With reference to FIG. 1, a digital voice processing system is shown general at 10 that has a host computer 12, a voice processing circuit board, referred to hereinafter as voice processing card 14, and a time division multiplexer (TDM) bus 16 that connects the voice processing card to a plurality of audio circuit boards 18a, 18b . . . 18n, each of which hereinafter will be referred to as an audio card. Each audio card 18a, 18b . . . 18n has four ports 20 through which communication can be had with a plurality of devices such as direct connect and loop start telephones 22a, 22b . . . 22n, PBX's and the like through telephone lines 23. The telephones can be used to issue commands to the system 10 through DTMF tones. One of the features of the system 10 is that it can act as a telephone switch system.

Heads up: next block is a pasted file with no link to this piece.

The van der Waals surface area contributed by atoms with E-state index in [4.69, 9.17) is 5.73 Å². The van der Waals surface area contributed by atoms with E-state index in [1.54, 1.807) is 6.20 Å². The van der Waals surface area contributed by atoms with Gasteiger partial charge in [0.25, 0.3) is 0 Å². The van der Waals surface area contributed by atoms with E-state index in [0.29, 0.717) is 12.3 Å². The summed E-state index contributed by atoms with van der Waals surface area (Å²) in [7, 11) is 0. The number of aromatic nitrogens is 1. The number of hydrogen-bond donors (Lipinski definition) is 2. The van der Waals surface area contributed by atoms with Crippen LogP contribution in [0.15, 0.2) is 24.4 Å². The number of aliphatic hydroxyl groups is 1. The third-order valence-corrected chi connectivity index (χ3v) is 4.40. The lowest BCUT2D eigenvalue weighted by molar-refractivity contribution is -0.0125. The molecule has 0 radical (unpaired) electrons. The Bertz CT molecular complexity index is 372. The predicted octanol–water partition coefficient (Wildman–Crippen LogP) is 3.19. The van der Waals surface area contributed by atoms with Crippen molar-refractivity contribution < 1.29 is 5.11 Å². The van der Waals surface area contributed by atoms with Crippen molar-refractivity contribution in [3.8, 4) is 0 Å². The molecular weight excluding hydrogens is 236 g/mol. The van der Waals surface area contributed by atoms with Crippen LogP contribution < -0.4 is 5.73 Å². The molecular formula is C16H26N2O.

The host computer 12 can be any of a number of commercially available computers such as an IEEE 996 Standard PC/AT which includes a processor 24, which is in communication with a disk storage 26 and a memory 28. The processor 24 is also in communication with a bus interface 30. The disk storage 26 acts as a storage medium for storing prompts, operating data base directory information and other data. It also serves as back-up memory when the capacity of the memories in the voice processing card 14 are exceeded. Prompts are recorded messages, instructions and menus that are for the purpose of assisting a caller in the use of the voice processing system 10. The memory 28 is a volatile memory which receives the overating code for the system 10 from the disk storage 26 on start-up. The memory 28 also stores diagnostic information and serves as a buffer. The bus interface 30 provides communication between the processor 24 and the voice processing card 14 through a bus 32.